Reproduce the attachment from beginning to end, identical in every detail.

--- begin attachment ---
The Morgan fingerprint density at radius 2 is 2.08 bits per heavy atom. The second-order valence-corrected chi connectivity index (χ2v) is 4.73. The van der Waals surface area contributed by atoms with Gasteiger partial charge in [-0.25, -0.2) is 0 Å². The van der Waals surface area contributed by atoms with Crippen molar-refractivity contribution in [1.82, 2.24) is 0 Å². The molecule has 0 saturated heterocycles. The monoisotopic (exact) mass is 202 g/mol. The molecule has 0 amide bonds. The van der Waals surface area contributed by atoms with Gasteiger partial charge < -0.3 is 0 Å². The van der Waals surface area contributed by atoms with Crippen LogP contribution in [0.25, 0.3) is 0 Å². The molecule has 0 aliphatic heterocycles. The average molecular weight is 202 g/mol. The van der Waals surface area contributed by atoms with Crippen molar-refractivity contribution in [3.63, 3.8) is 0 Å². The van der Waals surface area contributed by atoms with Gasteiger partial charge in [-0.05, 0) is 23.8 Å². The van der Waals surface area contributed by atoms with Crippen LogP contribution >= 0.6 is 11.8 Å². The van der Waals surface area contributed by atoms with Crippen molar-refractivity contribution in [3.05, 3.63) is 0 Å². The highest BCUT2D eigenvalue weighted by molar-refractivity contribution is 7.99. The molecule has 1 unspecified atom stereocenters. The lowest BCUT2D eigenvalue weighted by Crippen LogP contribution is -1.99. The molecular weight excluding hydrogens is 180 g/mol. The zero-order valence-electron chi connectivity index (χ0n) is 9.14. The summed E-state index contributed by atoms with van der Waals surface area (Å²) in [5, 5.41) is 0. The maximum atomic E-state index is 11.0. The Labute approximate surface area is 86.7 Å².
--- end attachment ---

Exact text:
The Morgan fingerprint density at radius 2 is 2.08 bits per heavy atom. The second-order valence-corrected chi connectivity index (χ2v) is 4.73. The van der Waals surface area contributed by atoms with Gasteiger partial charge in [-0.25, -0.2) is 0 Å². The van der Waals surface area contributed by atoms with Crippen molar-refractivity contribution in [1.82, 2.24) is 0 Å². The molecule has 0 saturated heterocycles. The monoisotopic (exact) mass is 202 g/mol. The molecule has 0 amide bonds. The van der Waals surface area contributed by atoms with Gasteiger partial charge < -0.3 is 0 Å². The van der Waals surface area contributed by atoms with Crippen LogP contribution in [0.25, 0.3) is 0 Å². The molecule has 0 aliphatic heterocycles. The average molecular weight is 202 g/mol. The van der Waals surface area contributed by atoms with Crippen molar-refractivity contribution in [3.63, 3.8) is 0 Å². The van der Waals surface area contributed by atoms with Gasteiger partial charge in [-0.05, 0) is 23.8 Å². The van der Waals surface area contributed by atoms with Crippen LogP contribution >= 0.6 is 11.8 Å². The van der Waals surface area contributed by atoms with Crippen molar-refractivity contribution in [3.05, 3.63) is 0 Å². The highest BCUT2D eigenvalue weighted by molar-refractivity contribution is 7.99. The molecule has 1 unspecified atom stereocenters. The lowest BCUT2D eigenvalue weighted by Crippen LogP contribution is -1.99. The molecular weight excluding hydrogens is 180 g/mol. The zero-order valence-electron chi connectivity index (χ0n) is 9.14. The summed E-state index contributed by atoms with van der Waals surface area (Å²) in [5, 5.41) is 0. The maximum atomic E-state index is 11.0. The Labute approximate surface area is 86.7 Å².